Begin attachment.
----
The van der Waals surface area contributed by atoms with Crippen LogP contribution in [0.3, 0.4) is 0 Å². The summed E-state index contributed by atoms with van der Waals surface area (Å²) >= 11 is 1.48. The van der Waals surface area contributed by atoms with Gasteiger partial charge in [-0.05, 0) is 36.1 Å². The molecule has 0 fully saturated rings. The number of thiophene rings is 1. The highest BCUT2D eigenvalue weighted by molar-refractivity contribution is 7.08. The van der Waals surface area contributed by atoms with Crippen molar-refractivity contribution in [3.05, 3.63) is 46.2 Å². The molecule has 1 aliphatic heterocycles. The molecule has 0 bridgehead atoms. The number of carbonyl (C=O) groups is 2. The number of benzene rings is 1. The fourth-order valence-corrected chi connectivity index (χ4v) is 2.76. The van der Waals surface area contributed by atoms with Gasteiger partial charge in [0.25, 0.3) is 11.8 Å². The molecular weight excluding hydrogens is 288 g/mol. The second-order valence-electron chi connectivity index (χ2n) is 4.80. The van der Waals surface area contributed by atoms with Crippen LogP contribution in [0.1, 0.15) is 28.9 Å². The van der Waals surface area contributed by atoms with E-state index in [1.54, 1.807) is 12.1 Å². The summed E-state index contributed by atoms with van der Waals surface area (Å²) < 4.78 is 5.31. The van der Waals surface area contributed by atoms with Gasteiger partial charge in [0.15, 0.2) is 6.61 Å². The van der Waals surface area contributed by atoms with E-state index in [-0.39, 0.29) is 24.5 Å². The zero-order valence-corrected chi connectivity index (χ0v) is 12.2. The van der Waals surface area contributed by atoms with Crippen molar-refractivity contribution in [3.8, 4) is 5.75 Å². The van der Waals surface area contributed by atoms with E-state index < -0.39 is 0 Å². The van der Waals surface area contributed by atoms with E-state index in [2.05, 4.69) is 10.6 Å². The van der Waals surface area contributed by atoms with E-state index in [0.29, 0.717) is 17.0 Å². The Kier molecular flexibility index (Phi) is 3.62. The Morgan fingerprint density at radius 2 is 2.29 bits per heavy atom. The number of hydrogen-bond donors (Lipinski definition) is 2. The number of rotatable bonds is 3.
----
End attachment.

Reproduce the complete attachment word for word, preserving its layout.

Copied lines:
The van der Waals surface area contributed by atoms with Crippen LogP contribution in [0.3, 0.4) is 0 Å². The summed E-state index contributed by atoms with van der Waals surface area (Å²) >= 11 is 1.48. The van der Waals surface area contributed by atoms with Gasteiger partial charge in [-0.05, 0) is 36.1 Å². The molecule has 0 fully saturated rings. The number of thiophene rings is 1. The highest BCUT2D eigenvalue weighted by molar-refractivity contribution is 7.08. The van der Waals surface area contributed by atoms with Crippen molar-refractivity contribution in [3.05, 3.63) is 46.2 Å². The molecule has 1 aliphatic heterocycles. The molecule has 0 bridgehead atoms. The number of carbonyl (C=O) groups is 2. The number of benzene rings is 1. The fourth-order valence-corrected chi connectivity index (χ4v) is 2.76. The van der Waals surface area contributed by atoms with Gasteiger partial charge in [0.25, 0.3) is 11.8 Å². The molecular weight excluding hydrogens is 288 g/mol. The second-order valence-electron chi connectivity index (χ2n) is 4.80. The van der Waals surface area contributed by atoms with Crippen LogP contribution in [0.1, 0.15) is 28.9 Å². The van der Waals surface area contributed by atoms with E-state index in [1.54, 1.807) is 12.1 Å². The summed E-state index contributed by atoms with van der Waals surface area (Å²) < 4.78 is 5.31. The van der Waals surface area contributed by atoms with Gasteiger partial charge in [0.15, 0.2) is 6.61 Å². The van der Waals surface area contributed by atoms with E-state index in [-0.39, 0.29) is 24.5 Å². The zero-order valence-corrected chi connectivity index (χ0v) is 12.2. The van der Waals surface area contributed by atoms with Crippen molar-refractivity contribution in [3.8, 4) is 5.75 Å². The van der Waals surface area contributed by atoms with E-state index < -0.39 is 0 Å². The van der Waals surface area contributed by atoms with E-state index in [2.05, 4.69) is 10.6 Å². The van der Waals surface area contributed by atoms with E-state index in [0.29, 0.717) is 17.0 Å². The Kier molecular flexibility index (Phi) is 3.62. The Morgan fingerprint density at radius 2 is 2.29 bits per heavy atom. The number of hydrogen-bond donors (Lipinski definition) is 2. The number of rotatable bonds is 3.